Lawmakers approve emergency measures for COVID-19 response  

On Wednesday, the House advanced H.742, the omnibus health care and human services bill that addresses the state’s response to COVID-19. The bill provides administrative and provider flexibility in responding to the pandemic. It also includes a variety of changes to labor law to accommodate a surge in applications for unemployment insurance due to this crisis. The bill is now awaiting action by the governor.

The bill:

  • Increases flexibility for the Agency of Human Services to address theCOVID-19 pandemic by:
    • Waiving or modifying existing rules, or adopting emergency rules and considering the importance of the financial viability of providers that rely on public funding;
    • Modifying hospital provider taxes and waives or modifies other provider taxes;
    • Waiving or permitting variances from the AHS health care and human service provider rules as necessary to prioritize and maximize direct patient care;
  • Requires all health care facilities and human service providers in Vermont to follow guidance from the Department of Health regarding measures to address employee safety, to the extent feasible;
  • Allows the Green Mountain Care Board to waive or permit variances from laws, guidance, and standards related to hospital budgets, certificates of need, health insurance rate review, and accountable care organization budget review for up to six months after the emergency;
  • Requires the Department of Vermont Health Access to relax provider enrollment requirements for Medicaid, and the Department of Financial Regulation to direct health insurers to relax provider credentialing requirements for health insurance plans;
  • Allows the court or the Department of Mental Health to waive any financial penalties for a treating health care provider’s failure to comply with statutory documentation and reporting requirements for involuntary treatment;
  • Specifies that it is not the emergency involuntary procedure of seclusion for a voluntary or involuntary patient to be placed in quarantine if the patient has been exposed or tested positive for COVID-19;
  • Directs DFR to consider adopting emergency rules to expand health insurance coverage related to COVID-19 and to waive or limit cost-sharing requirements, to modify or suspend health insurance plan deductible requirements for all prescription drugs, and to expand patients’ access to and providers’ reimbursement for health care services delivered remotely through telehealth, audio-only telephone, and brief telecommunication services.
  • Reimburses Medicaid-funded long-term care facilities and other programs providing 24-hour per day services for their bed-hold days.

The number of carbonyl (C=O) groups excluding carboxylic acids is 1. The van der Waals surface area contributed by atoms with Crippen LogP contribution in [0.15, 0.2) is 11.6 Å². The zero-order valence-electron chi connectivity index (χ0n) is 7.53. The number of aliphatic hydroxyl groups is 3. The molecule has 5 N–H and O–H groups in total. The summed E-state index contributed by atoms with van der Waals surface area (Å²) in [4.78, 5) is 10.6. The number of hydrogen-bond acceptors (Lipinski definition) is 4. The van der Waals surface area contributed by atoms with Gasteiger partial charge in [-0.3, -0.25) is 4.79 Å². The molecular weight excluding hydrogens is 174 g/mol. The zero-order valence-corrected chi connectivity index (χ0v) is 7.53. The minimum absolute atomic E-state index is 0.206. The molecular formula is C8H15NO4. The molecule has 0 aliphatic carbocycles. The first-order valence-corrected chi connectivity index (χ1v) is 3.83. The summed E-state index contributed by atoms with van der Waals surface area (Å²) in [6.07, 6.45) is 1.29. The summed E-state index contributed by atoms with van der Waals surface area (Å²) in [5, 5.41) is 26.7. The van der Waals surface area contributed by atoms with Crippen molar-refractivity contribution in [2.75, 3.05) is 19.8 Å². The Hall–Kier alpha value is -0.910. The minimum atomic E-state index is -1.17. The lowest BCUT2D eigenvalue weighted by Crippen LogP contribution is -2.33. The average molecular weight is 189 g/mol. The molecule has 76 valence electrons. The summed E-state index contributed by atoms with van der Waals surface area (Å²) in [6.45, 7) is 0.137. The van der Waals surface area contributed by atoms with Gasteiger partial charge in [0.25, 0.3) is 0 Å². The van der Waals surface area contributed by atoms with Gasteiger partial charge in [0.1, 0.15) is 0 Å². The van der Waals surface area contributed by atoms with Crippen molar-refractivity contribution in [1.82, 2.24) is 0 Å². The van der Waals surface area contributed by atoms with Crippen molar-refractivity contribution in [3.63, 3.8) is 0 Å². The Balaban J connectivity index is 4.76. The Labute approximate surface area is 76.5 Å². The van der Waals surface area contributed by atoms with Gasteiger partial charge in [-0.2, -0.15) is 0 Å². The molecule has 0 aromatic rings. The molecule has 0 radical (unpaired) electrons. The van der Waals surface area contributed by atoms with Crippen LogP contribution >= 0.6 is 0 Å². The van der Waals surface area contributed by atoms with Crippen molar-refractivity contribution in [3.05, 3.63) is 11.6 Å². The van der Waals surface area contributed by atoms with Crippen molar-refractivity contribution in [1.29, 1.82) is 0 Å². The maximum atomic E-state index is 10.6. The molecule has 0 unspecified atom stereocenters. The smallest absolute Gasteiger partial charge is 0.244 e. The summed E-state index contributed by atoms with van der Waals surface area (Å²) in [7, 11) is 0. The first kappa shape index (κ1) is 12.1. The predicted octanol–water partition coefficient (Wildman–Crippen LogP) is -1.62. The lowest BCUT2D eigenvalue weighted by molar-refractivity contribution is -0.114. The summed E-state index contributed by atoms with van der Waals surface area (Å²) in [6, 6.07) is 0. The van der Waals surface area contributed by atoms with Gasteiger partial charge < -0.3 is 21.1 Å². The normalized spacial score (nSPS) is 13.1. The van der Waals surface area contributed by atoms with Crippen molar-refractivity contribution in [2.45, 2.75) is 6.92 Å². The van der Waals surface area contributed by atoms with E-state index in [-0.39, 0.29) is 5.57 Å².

• Offers changes to prescription drug coverage requirements, and prescribing laws to:
    • Require all health insurance plans and Medicaid to allow members to refill prescriptions for chronic maintenance medications early so individuals can maintain a 30-day supply of each medication at home;
    • Allow a pharmacist to extend a previous prescription for a maintenance medication if the patient does not have any refills left or the refill authorization recently expired and if it is not feasible to get a new prescription or more refills from the prescriber;
    • Allow a pharmacist to substitute an available prescription drug for an unavailable one in the same therapeutic class if the available one would have substantially equivalent therapeutic effect even though it is not a therapeutic equivalent drug; and
    • Allow a health care professional to authorize renewal of an existing buprenorphine prescription without an office visit.
  • Increases health care professional licensing flexibility by:
    • Allowing professional regulatory boards attached to the Office of Professional Regulation to issue a temporary license during a declared state of emergency to a graduate of an approved education program if licensing examinations are not reasonably available;
    • Allowing the Board of Medical Practice to issue a temporary license during a declared state of emergency to a physician, physician assistant, or podiatrist licensed in another jurisdiction, free of charge, for 90 days or until the state of emergency ends, whichever occurs first, and allows the BMP to reissue the temporary license if the state of emergency continues for longer than 90 days;
    • Allowing the BMP to waive supervision and scope of practice requirements for physician assistants during a declared state of emergency;
    • Deeming a health care professional licensed, certified, or registered to provide health care services in any other U.S. jurisdiction as licensed to provide services to patients in Vermont using telehealth;